3 ethical issues and nonhuman subjects in research l.jpg
3. Ethical issues and nonhuman subjects in research research process

  • the first ethical question is whether nonhuman subjects should be used at all in behavioral research

  • APA guidelines for the use and treatment of nonhuman subjects in research

    • www.apa.org/science/anguide.html

    • animals must be treated humanely, qualified individuals must conduct research, the research must be justified and the researcher has a responsibility to minimize discomfort or harm

  • institutions that conduct research with animals have an animal research review board called the Institutional Animal Care and Use Committee (IACUC)

    • Committee consists of a veterinarian, at least one scientist experience in animal research and a one member of public with no affiliation with the institution


4 ethical issues and scientific integrity l.jpg
4. Ethical issues and scientific integrity research process

  • two ethical issues relevant to the written reports of the research study

    • fraud

      • is an explicit effort of a researcher to deceive and misrepresent the data

      • fraud needs to be distinguished from an error

        • error is an honest mistake that occurs in the research process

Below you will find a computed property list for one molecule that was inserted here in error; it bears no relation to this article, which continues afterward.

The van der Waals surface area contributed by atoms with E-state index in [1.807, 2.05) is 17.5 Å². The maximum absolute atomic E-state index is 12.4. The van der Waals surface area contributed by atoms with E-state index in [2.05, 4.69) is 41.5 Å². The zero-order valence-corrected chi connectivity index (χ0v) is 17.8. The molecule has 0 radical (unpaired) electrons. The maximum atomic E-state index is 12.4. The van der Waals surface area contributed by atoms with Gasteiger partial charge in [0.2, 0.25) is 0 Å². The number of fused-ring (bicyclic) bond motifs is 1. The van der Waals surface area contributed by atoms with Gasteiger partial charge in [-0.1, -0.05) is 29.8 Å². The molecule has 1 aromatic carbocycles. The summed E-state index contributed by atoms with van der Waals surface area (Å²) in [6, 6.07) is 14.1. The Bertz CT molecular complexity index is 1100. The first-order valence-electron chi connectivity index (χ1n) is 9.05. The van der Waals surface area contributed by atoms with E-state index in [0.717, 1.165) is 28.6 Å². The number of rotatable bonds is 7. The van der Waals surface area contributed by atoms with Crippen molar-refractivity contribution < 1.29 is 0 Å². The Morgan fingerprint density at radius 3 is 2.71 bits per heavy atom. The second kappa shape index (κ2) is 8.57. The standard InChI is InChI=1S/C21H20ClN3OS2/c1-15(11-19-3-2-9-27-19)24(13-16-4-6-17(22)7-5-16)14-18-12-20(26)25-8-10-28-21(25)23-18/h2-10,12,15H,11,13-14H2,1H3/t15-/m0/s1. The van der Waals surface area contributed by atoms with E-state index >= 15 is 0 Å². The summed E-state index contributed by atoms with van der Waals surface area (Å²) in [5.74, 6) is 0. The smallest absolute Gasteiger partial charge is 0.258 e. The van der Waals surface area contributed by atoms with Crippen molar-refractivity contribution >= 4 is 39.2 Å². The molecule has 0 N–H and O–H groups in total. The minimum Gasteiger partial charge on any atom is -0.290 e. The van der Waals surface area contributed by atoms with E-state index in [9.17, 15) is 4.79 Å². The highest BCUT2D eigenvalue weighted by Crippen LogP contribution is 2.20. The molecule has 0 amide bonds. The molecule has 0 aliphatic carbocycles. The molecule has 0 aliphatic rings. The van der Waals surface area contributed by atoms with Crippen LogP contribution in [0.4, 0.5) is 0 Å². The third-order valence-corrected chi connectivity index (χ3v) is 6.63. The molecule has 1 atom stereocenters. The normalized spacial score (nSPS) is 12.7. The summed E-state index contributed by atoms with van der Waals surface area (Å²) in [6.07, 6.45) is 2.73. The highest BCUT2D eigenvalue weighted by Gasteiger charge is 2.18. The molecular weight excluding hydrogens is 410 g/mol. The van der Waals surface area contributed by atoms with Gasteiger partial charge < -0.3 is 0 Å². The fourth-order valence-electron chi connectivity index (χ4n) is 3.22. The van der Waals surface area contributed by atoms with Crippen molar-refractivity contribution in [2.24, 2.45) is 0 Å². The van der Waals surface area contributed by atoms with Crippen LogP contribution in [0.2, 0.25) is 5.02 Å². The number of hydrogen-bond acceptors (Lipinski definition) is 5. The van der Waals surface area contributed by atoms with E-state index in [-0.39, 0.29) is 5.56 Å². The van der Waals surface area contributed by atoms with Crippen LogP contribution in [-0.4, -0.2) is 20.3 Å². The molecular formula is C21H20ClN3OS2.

• safeguards against fraud

        • replication of studies by different scientists

        • peer review when a researcher submits a research article for publication (editor of the journal and a few experts in the field critically review the paper in extreme detail)


4 ethical issues and scientific integrity20 l.jpg
4. Ethical issues and scientific integrity research process

  • two ethical issues relevant to the written reports of the research study (cont.)

    • plagiarism

      • is the representation of someone else’s ideas or words as one’s own, it is unethical!!!

      • reference citations must be included in your paper whenever someone else’s ideas or work has influenced your thinking and writing

      • whenever you use direct quotations or even paraphrase someone else’s work, you need to give them credit

      • include a complete list of references at the end of the paper

      • if in doubt about whether a citation is necessary, cite the source anyway


Writing an apa style research report l.jpg

Writing an APA-Style Research Report research process

Chapter 16

Dusana Rybarova

Psyc 290B

May 18 2006


Outline22 l.jpg
Outline: research process

  • The goal of a research report

  • General APA guidelines for writing style and format

  • The elements of an APA-style research report

  • Submitting a manuscript for publication

  • Writing a research proposal